# Automated Diagnostics
Kubernetes is an open-source platform that allows for the management on a containers on a large scale. Developers, IT administrators, and DevOps engineers use Kubernetes to automate the deployment, scaling, maintenance, scheduling, and operation of "containerized" applications and services. Kubernetes is frequently used for managing microservices applications with multiple service instances, where each microservice is deployed in an individual container.
# Troubleshooting Kubernetes
Because of so many moving components, it is sometimes difficult to pin down the root cause of an issue for an application running on Kubernetes. Unintended behavior could be isolated to a single container, one or more pods, a controller, control-plane components or one of the underlying infrastructure components.
Because some organizations only have a handful of Kubernetes experts on staff, this results in frequent escalations to these experts or prolonged incidents while non-experts try to diagnose issues.
In order to effectively troubleshoot issues in Kubernetes, teams must be equipped with the right tooling that spreads expert-level knowledge and reduces silos between application-development teams and their counterparts in Operations.
# Plugins for Kubernetes
There are numerous plugins that make it possible to get started quickly with Auto-Diagnostics in Kubernetes:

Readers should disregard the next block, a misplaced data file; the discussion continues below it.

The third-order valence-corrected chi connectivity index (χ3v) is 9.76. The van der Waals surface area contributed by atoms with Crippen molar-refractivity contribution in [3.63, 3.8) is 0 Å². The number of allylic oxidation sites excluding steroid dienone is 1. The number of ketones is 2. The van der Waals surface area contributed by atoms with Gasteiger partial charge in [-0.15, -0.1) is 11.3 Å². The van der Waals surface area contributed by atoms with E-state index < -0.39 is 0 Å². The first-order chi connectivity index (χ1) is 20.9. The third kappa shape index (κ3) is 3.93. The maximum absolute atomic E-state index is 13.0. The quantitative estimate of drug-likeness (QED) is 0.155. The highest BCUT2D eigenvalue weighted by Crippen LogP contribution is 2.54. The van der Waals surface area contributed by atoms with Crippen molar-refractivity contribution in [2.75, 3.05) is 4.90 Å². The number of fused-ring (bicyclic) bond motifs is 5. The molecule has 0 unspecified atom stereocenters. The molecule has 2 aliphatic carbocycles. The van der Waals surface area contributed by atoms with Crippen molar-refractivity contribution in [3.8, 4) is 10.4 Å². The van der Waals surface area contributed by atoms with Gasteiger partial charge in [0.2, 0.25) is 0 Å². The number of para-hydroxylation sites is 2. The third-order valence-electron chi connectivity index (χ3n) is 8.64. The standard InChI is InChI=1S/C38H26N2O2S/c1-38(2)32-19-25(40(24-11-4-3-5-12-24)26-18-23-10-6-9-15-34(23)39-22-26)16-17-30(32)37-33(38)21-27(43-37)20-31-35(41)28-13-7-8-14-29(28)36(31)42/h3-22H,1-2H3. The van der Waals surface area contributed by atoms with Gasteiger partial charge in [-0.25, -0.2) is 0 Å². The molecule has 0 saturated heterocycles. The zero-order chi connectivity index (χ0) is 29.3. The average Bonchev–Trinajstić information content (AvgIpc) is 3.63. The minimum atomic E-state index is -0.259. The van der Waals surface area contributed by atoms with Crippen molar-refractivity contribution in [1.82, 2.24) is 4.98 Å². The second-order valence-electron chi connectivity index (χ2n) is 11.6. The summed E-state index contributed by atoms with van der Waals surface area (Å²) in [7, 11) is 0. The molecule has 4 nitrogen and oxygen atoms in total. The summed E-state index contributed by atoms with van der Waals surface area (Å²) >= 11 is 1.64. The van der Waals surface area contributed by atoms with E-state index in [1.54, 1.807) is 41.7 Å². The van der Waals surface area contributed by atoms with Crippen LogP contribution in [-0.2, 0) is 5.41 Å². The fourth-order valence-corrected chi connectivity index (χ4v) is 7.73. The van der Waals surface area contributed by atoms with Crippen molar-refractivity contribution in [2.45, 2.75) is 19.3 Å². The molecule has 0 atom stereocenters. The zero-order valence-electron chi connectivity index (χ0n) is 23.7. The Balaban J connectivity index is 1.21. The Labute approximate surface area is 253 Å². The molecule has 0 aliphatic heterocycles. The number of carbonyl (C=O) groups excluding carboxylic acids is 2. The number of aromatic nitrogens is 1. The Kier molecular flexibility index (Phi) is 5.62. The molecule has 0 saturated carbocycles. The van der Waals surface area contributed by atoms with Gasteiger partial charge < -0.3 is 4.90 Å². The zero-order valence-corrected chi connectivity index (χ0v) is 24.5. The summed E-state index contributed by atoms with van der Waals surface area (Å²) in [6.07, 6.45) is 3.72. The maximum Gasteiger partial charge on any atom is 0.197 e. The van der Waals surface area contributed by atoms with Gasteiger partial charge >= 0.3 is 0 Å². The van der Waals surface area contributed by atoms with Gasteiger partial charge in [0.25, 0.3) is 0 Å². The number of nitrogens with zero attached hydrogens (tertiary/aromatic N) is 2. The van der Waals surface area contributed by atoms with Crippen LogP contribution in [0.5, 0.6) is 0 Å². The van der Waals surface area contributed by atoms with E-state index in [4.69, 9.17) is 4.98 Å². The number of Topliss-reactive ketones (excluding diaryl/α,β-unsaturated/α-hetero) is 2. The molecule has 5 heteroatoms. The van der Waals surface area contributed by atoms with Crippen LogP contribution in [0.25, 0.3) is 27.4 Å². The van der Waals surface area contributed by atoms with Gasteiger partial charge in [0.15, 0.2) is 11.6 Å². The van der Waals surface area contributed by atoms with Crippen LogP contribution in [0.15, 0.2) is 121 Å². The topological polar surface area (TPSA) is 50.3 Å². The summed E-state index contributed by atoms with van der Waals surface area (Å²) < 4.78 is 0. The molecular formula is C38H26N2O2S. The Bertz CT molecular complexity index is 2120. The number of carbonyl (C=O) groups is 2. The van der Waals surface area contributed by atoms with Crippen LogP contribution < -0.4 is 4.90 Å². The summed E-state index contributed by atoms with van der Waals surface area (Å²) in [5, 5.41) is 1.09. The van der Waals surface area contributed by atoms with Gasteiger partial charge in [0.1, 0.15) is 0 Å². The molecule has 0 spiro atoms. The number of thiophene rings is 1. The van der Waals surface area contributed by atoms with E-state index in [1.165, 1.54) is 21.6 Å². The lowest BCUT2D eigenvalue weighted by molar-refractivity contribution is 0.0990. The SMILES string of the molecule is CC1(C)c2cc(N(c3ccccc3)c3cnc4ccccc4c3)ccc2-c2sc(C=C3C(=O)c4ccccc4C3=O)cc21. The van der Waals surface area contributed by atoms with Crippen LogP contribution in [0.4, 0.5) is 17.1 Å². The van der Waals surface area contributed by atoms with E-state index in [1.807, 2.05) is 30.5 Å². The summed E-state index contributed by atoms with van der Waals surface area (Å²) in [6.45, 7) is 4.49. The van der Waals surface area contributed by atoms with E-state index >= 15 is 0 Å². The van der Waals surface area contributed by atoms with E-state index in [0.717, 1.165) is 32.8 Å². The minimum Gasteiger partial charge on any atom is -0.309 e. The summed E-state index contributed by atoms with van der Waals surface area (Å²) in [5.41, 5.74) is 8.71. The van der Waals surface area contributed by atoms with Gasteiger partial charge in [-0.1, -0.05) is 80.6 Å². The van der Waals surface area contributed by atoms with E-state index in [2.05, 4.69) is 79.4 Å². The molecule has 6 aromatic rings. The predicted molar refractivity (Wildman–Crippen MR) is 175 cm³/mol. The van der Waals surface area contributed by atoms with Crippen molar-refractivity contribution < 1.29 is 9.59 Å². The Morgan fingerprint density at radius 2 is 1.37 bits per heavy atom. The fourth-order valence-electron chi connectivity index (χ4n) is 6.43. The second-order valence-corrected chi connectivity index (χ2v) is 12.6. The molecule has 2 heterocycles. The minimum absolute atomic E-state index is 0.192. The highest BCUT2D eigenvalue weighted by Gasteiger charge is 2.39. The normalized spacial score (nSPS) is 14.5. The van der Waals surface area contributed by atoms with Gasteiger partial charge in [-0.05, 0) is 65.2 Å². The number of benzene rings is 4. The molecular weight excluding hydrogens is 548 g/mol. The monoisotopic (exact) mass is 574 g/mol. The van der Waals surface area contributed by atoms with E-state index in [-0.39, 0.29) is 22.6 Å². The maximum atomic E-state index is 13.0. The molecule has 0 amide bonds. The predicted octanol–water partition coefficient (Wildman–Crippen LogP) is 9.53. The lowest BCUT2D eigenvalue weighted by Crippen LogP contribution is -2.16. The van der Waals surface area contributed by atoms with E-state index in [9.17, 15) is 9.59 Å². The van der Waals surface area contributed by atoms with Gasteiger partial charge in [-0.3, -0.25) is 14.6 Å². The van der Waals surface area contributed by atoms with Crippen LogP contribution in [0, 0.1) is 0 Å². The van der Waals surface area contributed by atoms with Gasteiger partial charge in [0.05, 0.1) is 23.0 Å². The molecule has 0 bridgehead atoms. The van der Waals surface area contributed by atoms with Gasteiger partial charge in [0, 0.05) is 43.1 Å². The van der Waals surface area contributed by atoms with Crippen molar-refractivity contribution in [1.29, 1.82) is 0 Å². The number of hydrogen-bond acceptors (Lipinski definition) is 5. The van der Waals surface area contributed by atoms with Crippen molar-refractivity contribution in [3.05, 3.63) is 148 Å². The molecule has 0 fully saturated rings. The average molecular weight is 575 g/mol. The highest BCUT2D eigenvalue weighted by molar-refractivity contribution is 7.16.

- Kubernetes Pods - Resource Model (opens new window)
- Kubernetes Node Executor (opens new window)
- Check on a Kubernetes Deployment (opens new window)
It is also very common for users to want to “wrap around” the Kubernetes command-line
# Template Job: Recent Pod logs and Kubernetes Events
When an issue arises with applications deployed in Kubernetes, one of the first common actions taken by engineers is to check the health of Pods. If any pods are "unhealthy," then the engineer will look at recent logs and Kubernetes Events pertaining to the unhealthy pods.
To do this troubleshooting effectively not only requires the right set of permissions, but also involves multiple commands that require a decent familiarity with Kubernetes.
Here is an example Job that retrieves recent Pod logs and Kubernetes events - specifically for unhealthy pods - using
Right click here (opens new window) and click
Save Link As... to download the Job definition YAML and import the Job to your Automation instance.